Canadian Sikhs Protest Trudeau's allegations, demand justice for slain advocate

25.09.2023 posted by Admin

Sikh Community Protests in Canada. Tracing links, seeking justice

Canadian Sikhs gathered for peaceful protests outside Indian diplomatic missions following Prime Minister Justin Trudeau's recent remarks suggesting a potential connection between New Delhi and the murder of a Sikh separatist advocate in British Columbia.

Trudeau had stood in parliament a week ago, acknowledging that domestic intelligence agencies were actively looking into credible claims linking New Delhi's operatives to the shooting of Canadian citizen Hardeep Singh Nijjar, aged 45, back in June.

In Toronto, approximately 100 protesters expressed their discontent by burning an Indian flag and symbolically striking a cardboard cut-out of Indian Prime Minister Narendra Modi with a shoe. Meanwhile, around 200 protesters congregated outside the Vancouver consulate.

In Ottawa, fewer than 100 people gathered in front of the Indian High Commissioner's office, waving yellow flags bearing the word "Khalistan" as a sign of their support for an independent Sikh state in India's Punjab region—an aspiration Nijjar had championed.

One protester in Ottawa, Reshma Singh Bolinas, expressed gratitude toward Justin Trudeau and called for exhaustive efforts to uncover the truth behind the tragic incident, emphasizing the importance of Canada pressuring India to prevent future harm to innocent individuals.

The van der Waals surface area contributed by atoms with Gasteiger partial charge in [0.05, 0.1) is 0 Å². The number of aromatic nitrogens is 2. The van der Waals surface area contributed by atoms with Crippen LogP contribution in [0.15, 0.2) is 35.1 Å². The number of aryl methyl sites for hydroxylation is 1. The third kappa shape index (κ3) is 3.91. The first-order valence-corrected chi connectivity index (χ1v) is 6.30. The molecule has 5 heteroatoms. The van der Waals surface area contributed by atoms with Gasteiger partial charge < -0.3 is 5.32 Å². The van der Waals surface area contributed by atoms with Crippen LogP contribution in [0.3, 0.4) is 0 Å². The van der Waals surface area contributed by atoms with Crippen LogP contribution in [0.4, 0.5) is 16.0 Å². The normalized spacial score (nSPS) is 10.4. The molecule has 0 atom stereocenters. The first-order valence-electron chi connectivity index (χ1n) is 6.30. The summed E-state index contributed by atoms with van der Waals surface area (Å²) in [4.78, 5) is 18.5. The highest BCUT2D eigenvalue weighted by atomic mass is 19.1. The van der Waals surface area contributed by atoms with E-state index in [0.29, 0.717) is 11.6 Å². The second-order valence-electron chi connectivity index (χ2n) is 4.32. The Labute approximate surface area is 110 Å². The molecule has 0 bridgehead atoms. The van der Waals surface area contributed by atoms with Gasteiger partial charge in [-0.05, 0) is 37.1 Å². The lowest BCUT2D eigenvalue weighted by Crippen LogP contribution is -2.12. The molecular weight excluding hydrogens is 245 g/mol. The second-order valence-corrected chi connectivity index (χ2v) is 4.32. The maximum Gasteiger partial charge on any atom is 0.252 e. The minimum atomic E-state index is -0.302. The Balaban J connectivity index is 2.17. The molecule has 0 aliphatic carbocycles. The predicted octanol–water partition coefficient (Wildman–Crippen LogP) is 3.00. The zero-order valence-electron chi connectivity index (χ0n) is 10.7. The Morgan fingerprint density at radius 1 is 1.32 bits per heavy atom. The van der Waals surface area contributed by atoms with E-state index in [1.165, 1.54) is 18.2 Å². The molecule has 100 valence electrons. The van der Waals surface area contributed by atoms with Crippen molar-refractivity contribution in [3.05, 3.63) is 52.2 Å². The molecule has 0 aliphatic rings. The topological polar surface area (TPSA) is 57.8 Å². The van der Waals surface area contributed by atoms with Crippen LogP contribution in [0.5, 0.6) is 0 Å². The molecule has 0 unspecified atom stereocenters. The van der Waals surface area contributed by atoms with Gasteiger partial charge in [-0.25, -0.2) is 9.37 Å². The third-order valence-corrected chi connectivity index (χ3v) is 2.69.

Canada is home to approximately 770,000 Sikhs, constituting the largest Sikh population outside of Punjab, India. Recent years have seen several demonstrations that have strained relations between Canada and India.

India dismissed Trudeau's allegations as "absurd" and cautioned travelers about increasing "anti-India activities" in Canada, though they did not provide concrete evidence or specifics regarding these incidents.

The allegations have cast a spotlight on Canada's Sikh community, which accounts for just 2% of India's massive population but is a majority in Punjab, where Sikhism originated 500 years ago.

Protester Kuljeet Sing in Toronto, a member of Sikhs for Justice, accused the Indian government of employing underhanded tactics and compromising Canada's sovereignty.

In response to Canada's accusations, both nations have expelled diplomats, and New Delhi has suspended visas for Canadians. Some protesters in Toronto and Ottawa even demanded the expulsion of the Indian High Commissioner to Canada, Sanjay Kumar Verma.

Hardeep Singh Nijjar, a plumber who immigrated to Canada from the northern Indian state of Punjab 25 years ago and later became a Canadian citizen, had advocated for an independent Sikh homeland. India designated him a "terrorist" in July 2020.

Canada's government conducted an extensive investigation into the Sikh separatist leader, utilizing both human and signals intelligence, according to a report by CBC News citing unnamed sources. Furthermore, the United States collaborated closely with Canada on intelligence related to the potential involvement of Indian agents in the June murder of a Canadian citizen.
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